Recently in the Challenger Center Category


NEEMO and Public Engagement

NASA's Undersea Mission Submerges in the Atlantic

"An international crew of aquanauts is settling into its home on the ocean floor, where the team will spend 12 days testing concepts for a potential asteroid mission. The expedition is the 16th excursion of the NASA Extreme Environment Mission Operations (NEEMO). The crew of four began its mission in the National Oceanic and Atmospheric Administration's Aquarius Reef Base undersea research habitat off the coast of Key Largo, Fla., at 11:04 a.m. EDT Monday."

Challenger Center to host Exciting Interactive Webcasts with NASA NEEMO

Happy Holidays From Antarctica

"25 December: Astrobiologist Dale Andersen from the SETI Institute is currently on his way back to the U.s. via a stop over in Capetown, South Africa. Dale and his team spent a month or so at Lake Untersee in Antarctica. This photo was taken shortly before Christmas. Dale is shown holding a patch for the Challenger Center for Space Science Education."

Live Challenger Center Webcast with Former NASA Deputy Administrator and Astronaut Frederick Gregory

"Join Challenger Center for Space Science Education on Thursday November 10th, 2011 at 1:00pm (Eastern Time) for a live interactive webcast with former NASA astronaut Frederick Gregory. The interview is part of an exciting series of interactive webcasts celebrating the 25th anniversary of Challenger Center's educational programs."

Challenger Center for Space Science Education (Challenger Center), the nation's premier provider of science education inspiration, is marking its 25th anniversary with the launch of its "Challenger Changed My Life" program to highlight its life-transforming benefits for students. The non-profit organization was founded on April 24, 1986 in tribute to the seven fallen astronauts of the Challenger Space Shuttle and their education mission. With the ongoing support of the astronauts' families, NASA, leading scientists, business leaders, educators and the nation, Challenger Center continues its vital role in STEM (science technology, engineering, and mathematics) education. Since its creation, its nationwide network of Challenger Learning Centers has served more than 4,000,000 students with simulated space missions and powerful STEM-focused learning experiences.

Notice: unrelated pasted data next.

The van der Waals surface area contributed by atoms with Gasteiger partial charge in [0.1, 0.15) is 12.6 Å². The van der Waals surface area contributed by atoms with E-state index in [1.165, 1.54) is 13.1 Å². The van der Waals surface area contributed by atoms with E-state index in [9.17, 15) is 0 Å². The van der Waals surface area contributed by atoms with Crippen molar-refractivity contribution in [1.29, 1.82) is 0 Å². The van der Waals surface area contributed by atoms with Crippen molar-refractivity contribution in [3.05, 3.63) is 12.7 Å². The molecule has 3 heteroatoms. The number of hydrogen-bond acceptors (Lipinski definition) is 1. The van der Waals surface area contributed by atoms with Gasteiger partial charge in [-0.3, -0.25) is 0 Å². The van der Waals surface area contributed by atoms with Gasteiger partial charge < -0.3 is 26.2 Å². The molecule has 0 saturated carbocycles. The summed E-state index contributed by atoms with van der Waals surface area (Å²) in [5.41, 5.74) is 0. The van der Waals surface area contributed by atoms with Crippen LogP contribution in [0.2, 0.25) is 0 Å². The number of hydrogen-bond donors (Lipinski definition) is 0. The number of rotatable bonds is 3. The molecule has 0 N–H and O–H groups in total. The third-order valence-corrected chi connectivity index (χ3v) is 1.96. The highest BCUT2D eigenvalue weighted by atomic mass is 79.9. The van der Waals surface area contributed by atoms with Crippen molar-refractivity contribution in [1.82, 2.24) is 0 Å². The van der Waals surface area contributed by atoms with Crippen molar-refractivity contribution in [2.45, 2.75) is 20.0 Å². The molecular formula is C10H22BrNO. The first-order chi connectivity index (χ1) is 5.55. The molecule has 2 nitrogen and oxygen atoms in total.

"Rise to the edge of space, freefall for 50,000 feet, fly through clouds, and land gently in bushes"

Educational Balloon Provides Space Shuttle Launch Images and Video From Over 110,000 feet

"A balloon with a student-oriented payload shot high resolution photos and video from an altitude of over 110,000 feet of Space Shuttle Discovery as it climbed into space.These images and video were released today as part of a mission report provided by Quest for Stars representative Bobby Russell at the Next-Generation Suborbital Researchers Conference (NSRC) at the University of Central Florida."

Robonaut-1 Balloon Mission Live Video and Mission Updates

"If all goes according to plan a balloon with a student-oriented payload will photograph Space Shuttle Discovery as it climbs into space from an altitude of 100,000 feet. There will also be live streaming video from the balloon itself during the mission - sent back by two regular smartphones running Google's Android operating system. Co-sponsored by the Challenger Center for Space Science Education, this mission is one in a series of flights conducted by Quest for Stars, a California-based non-profit educational organization that uses off-the-shelf hardware and a little ingenuity to allow students to place experiments at the edge of space at exceptionally low cost. Quest for Stars and the Challenger Center for Space Science Education have now joined together to promote the use of these low cost delivery systems. This mission will be the first of what is hoped to be many future collaborations." More information